Dog Forum banner

1 - 13 of 13 Posts

·
Registered
Joined
·
9 Posts
Discussion Starter #1
My American Bulldog (white) has so many skin issues it is ridiculous. I've been working closely with my vet but am sick of band aid solutions provided through medications and am attempting to change his diet to a gluten/sugar/starch/grain etc free one. He has had big issues with Candida/yeast and hives (those have calmed down with a supplement).

I have found a dry food that meets my requirements. I just went through all my treats and I don't think any of them are appropriate because they either have corn, potato, or other added starch.

Any ideas on what treats I could give him that are either made for dogs or are human food? Any other tips would be great too. I'm not ready to do a completely raw diet but if this fails then I will start looking into that.
 

·
Registered
Joined
·
1,444 Posts
One suggestion is to dehydrate your own treats. You can do meat or fruits and veggies, and will know exactly what is in the treats you provide. It is hard to find store bought treats that don't have some kind of starch/flour in them. Good luck in your quest!
 
  • Like
Reactions: QuestsMom

·
Registered
Joined
·
3,885 Posts
As a gluten-free eater, myself (and lactose-free, and a bunch of other things, it sucks) here's some pointers. It's really all about reading the ingredients. When you go to a pet store, ask them to show you the gluten-free treats. This will be a good place to start, although just because something says 'gluten-free' doesn't mean that it's just fine. Check the back and look for other irritants that contribute to the dog's dietary problems such as starch, grain (a lot of GF products simply replace wheat with another grain), fibrous crap such as inulin, etc. Potatoes too, apparently. Get good at combing through the lists and take as long as you need. Check every GF product and you will get an idea of what the cheapest and best options out there are.

Another good option for treats is puppy kibble, as the high fat content makes it quite palatable. The really large kibbles are a great size for training treats.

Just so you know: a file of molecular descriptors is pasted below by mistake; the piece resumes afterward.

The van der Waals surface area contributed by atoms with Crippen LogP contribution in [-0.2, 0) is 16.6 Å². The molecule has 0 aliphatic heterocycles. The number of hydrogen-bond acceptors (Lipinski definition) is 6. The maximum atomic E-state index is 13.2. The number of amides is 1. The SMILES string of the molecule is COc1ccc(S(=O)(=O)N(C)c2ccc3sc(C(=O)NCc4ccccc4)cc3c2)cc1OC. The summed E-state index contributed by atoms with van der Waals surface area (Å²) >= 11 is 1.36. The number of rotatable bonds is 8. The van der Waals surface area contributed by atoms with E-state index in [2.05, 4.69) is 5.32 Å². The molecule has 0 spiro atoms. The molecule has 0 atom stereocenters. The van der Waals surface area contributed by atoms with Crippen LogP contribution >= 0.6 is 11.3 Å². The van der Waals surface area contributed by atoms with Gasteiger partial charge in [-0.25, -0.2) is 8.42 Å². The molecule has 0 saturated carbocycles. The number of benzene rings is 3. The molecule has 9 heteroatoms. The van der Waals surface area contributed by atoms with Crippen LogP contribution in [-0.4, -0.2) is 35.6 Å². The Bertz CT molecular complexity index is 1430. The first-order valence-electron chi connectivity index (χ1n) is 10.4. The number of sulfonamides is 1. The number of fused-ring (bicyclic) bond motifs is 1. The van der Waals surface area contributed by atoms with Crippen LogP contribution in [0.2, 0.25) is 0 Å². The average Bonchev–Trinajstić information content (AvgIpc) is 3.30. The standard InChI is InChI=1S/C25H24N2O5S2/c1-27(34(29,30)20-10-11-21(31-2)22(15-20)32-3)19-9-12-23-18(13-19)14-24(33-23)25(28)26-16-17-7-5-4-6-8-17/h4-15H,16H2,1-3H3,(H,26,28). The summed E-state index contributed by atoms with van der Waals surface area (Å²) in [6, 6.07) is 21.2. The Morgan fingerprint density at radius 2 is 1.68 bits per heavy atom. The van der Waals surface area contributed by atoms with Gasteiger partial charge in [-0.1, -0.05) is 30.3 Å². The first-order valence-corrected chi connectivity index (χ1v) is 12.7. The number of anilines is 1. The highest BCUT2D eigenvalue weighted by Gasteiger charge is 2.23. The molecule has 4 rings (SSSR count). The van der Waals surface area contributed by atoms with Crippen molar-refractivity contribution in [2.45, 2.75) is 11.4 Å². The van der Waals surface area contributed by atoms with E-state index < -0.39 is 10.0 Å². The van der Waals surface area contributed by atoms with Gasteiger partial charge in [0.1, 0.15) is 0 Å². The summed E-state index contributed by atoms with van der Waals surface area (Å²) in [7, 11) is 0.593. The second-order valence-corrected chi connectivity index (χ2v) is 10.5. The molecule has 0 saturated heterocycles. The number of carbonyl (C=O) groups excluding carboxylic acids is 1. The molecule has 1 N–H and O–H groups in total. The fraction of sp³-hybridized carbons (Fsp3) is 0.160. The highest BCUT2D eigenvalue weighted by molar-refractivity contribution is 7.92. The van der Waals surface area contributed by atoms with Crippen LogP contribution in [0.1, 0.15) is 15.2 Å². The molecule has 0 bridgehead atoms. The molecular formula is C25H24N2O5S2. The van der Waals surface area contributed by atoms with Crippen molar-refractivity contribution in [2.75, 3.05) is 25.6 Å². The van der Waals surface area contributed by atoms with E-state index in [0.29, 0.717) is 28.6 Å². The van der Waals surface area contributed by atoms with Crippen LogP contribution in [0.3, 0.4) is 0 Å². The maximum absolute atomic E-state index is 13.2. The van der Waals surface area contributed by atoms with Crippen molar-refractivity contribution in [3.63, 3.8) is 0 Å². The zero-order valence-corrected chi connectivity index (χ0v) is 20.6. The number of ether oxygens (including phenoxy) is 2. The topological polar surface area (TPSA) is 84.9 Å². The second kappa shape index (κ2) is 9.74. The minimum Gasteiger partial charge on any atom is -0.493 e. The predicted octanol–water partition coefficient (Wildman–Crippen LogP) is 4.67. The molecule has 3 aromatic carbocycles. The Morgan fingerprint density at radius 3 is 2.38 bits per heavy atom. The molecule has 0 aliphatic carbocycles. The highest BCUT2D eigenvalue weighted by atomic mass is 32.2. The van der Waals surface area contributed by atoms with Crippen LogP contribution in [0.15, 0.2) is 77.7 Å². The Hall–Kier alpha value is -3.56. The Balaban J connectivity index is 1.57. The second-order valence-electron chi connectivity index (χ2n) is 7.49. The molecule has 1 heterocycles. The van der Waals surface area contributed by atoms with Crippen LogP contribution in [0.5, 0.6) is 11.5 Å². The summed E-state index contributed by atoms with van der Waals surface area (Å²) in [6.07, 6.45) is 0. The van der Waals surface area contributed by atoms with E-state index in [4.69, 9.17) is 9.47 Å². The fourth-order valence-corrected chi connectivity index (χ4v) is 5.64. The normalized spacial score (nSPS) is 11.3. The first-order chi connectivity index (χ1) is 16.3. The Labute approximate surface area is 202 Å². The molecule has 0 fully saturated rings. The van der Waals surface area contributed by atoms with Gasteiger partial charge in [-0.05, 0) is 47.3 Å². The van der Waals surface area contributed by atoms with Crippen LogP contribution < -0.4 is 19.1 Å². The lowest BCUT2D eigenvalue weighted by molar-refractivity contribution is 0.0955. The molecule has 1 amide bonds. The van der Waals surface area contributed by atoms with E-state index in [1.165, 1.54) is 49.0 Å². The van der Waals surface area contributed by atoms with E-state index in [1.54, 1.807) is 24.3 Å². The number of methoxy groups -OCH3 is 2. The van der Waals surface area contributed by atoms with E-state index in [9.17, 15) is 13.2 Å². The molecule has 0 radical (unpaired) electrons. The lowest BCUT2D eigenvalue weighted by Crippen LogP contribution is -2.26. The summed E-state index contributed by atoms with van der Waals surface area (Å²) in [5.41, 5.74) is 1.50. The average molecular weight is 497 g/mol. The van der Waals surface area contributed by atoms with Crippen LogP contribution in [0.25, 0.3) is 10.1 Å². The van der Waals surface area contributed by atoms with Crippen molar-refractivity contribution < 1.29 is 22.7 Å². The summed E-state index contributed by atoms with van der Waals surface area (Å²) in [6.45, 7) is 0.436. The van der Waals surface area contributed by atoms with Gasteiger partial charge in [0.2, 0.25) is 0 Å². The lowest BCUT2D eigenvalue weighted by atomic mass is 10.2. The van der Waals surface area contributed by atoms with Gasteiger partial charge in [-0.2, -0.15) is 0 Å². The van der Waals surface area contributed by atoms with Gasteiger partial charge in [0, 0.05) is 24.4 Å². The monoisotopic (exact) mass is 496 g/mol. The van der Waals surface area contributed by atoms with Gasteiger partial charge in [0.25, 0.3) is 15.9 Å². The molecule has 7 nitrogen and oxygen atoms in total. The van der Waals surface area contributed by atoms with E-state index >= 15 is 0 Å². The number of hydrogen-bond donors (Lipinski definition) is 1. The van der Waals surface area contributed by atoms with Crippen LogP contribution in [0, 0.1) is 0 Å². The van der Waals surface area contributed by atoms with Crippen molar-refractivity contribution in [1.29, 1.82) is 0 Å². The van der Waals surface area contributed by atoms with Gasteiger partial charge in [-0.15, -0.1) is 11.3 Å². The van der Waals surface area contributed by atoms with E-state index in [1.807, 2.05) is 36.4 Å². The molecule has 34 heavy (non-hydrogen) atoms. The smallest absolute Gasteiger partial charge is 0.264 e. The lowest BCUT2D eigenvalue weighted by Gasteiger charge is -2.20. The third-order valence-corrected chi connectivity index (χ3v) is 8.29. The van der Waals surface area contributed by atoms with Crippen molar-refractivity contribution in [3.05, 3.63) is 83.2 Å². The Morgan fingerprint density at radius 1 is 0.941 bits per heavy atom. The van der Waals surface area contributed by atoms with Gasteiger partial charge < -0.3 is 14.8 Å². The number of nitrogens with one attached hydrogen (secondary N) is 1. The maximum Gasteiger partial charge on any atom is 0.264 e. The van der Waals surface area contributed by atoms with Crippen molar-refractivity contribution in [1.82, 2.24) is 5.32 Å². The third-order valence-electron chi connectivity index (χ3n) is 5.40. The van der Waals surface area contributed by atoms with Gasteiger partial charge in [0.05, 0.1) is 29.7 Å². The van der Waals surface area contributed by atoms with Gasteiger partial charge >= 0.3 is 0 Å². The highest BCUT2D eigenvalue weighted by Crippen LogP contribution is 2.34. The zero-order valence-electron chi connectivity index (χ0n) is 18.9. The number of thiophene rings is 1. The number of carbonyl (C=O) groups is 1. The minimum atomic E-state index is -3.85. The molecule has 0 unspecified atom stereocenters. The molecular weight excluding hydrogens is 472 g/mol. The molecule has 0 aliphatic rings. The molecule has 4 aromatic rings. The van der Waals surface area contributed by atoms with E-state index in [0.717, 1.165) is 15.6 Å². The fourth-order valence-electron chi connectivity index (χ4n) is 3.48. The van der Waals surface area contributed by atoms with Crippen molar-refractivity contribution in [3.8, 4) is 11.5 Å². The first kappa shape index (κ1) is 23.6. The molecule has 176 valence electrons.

Other than dog food / treats, you can also acquire products such as GF hot-dogs and bologna from health-food stores and some grocery chains. I also notice that with GF increasing in popularity for dogs and humans, a lot of independent and local companies are breaking into the market with GF stuff. Do some googling and hit up any dog bakeries or dog boutiques in your area.
 

·
Registered
Joined
·
9 Posts
Discussion Starter #6
What in particular are good/safe human food treats? Dehydrating is a great idea but what foods would be best to do that with? I'm crap at knowing which foods are starchy (just found out peas and corn can be) so specifics are appreciated as well.
 

·
Registered
Joined
·
5,929 Posts
What in particular are good/safe human food treats? Dehydrating is a great idea but what foods would be best to do that with? I'm crap at knowing which foods are starchy (just found out peas and corn can be) so specifics are appreciated as well.
What ever meat you use is a good start. I have never had a dog turn it down.
 

·
Registered
Joined
·
3,885 Posts
Meat should be the primary treat. Veggies, such as carrots, may also be appreciated. I do cheese sometimes as a real special something but the high milk-fat and lactose is something that you want to limit. A gluten-free cereal or gluten-free crackers or cookies made with dog-safe ingredients (like digestive biscuits) would work to but again, not as a solid go-to treat. Even meats for human consumption should be fed only in small amounts where they are not raw or home-cooked. Many prepared meats (deli meats, hot dogs, etc) have preservatives that exacerbate problems in sensitive dogs, and where they are labeled 'preservative free' the are likely preserving it with salt.
 

·
Registered
Joined
·
1,344 Posts
There are LOTS of treats out there that are made from just meat---freeze dried, dehydrated, etc.. Here are some of the ones I have on the shelf right now:
Superior Farms pet provisions "toasters"
Etta Says duck meat treat and lamb liver treat
Wildside Salmon treats for dogs
Bitz Real Meat all natural fish and venison jerky treats

Yes, I have a lot of treats! My sister also buys them for me as gifts. :)
My dog is going crazy right now, can't figure out why I have all the treats bags out but nothing coming his way...
 

·
Registered
Joined
·
1,444 Posts
Rockonxox: You can do a search of gluten free homemade dog treats if you want to make your own - I just searched and found lots of site. You will need to check them out to see if they are right for your situation. For cookie type treats, many of the recipes suggest rice flour instead of regular flour, and they use things like pumpkin as well. Try Gluten Free Dog Treats » Crazy Crumb Dog Treats
As far as dehydrating, you can use beef, liver, chicken, turkey, pork, etc. I usually do beef, cutting a cheap roast into thin strips. No need for any spices.
You can also dehydrate sweet potato or banana, cut into thin chips. Even apples. But you can use raw apples as a treat. You can also use carrots, raw or cooked too.
 

·
Registered
Joined
·
198 Posts
Cargo's stomach cant really handle any grain food.. including treats.. so when it comes to treats, I use freezer dried chicken or liver. I like the freeze dried liver because its easier to break into little pieces (and im extremely frugal) and it seems to help build her food drive a bit, since she doesnt really respond to any treats regularly else than meat ones.
 
1 - 13 of 13 Posts
Top